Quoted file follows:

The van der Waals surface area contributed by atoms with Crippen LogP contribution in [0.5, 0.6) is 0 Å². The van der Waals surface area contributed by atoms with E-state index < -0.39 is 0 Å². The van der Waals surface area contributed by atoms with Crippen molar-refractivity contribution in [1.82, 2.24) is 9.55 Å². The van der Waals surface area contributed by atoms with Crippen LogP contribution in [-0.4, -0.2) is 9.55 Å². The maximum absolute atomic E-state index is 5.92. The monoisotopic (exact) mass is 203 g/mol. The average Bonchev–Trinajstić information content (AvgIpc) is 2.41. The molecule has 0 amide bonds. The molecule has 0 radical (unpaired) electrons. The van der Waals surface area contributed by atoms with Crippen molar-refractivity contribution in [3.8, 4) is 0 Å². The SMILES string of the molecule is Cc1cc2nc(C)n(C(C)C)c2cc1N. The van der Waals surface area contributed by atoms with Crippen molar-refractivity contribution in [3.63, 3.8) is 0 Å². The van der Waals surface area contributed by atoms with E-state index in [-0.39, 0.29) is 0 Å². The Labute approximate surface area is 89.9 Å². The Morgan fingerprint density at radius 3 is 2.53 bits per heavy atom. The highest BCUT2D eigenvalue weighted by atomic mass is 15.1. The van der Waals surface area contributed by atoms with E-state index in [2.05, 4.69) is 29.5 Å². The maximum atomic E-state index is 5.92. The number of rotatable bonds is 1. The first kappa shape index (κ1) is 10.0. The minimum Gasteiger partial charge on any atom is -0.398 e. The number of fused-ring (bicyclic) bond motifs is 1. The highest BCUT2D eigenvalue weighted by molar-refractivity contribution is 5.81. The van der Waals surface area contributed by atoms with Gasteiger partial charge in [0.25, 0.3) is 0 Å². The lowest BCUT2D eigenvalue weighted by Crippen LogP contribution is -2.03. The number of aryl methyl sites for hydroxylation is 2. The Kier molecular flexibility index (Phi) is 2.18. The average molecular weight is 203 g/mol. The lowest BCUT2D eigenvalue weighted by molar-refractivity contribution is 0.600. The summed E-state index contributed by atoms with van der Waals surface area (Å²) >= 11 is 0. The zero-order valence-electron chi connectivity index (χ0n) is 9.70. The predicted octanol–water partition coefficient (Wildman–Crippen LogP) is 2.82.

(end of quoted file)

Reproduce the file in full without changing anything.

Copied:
The van der Waals surface area contributed by atoms with Crippen LogP contribution in [0.5, 0.6) is 0 Å². The van der Waals surface area contributed by atoms with E-state index < -0.39 is 0 Å². The van der Waals surface area contributed by atoms with Crippen molar-refractivity contribution in [1.82, 2.24) is 9.55 Å². The van der Waals surface area contributed by atoms with Crippen LogP contribution in [-0.4, -0.2) is 9.55 Å². The maximum absolute atomic E-state index is 5.92. The monoisotopic (exact) mass is 203 g/mol. The average Bonchev–Trinajstić information content (AvgIpc) is 2.41. The molecule has 0 amide bonds. The molecule has 0 radical (unpaired) electrons. The van der Waals surface area contributed by atoms with Crippen molar-refractivity contribution in [3.8, 4) is 0 Å². The SMILES string of the molecule is Cc1cc2nc(C)n(C(C)C)c2cc1N. The van der Waals surface area contributed by atoms with Crippen molar-refractivity contribution in [3.63, 3.8) is 0 Å². The van der Waals surface area contributed by atoms with E-state index in [-0.39, 0.29) is 0 Å². The Labute approximate surface area is 89.9 Å². The Morgan fingerprint density at radius 3 is 2.53 bits per heavy atom. The highest BCUT2D eigenvalue weighted by atomic mass is 15.1. The van der Waals surface area contributed by atoms with E-state index in [2.05, 4.69) is 29.5 Å². The maximum atomic E-state index is 5.92. The number of rotatable bonds is 1. The first kappa shape index (κ1) is 10.0. The minimum Gasteiger partial charge on any atom is -0.398 e. The number of fused-ring (bicyclic) bond motifs is 1. The highest BCUT2D eigenvalue weighted by molar-refractivity contribution is 5.81. The van der Waals surface area contributed by atoms with Gasteiger partial charge in [0.25, 0.3) is 0 Å². The lowest BCUT2D eigenvalue weighted by Crippen LogP contribution is -2.03. The number of aryl methyl sites for hydroxylation is 2. The Kier molecular flexibility index (Phi) is 2.18. The average molecular weight is 203 g/mol. The lowest BCUT2D eigenvalue weighted by molar-refractivity contribution is 0.600. The summed E-state index contributed by atoms with van der Waals surface area (Å²) >= 11 is 0. The zero-order valence-electron chi connectivity index (χ0n) is 9.70. The predicted octanol–water partition coefficient (Wildman–Crippen LogP) is 2.82.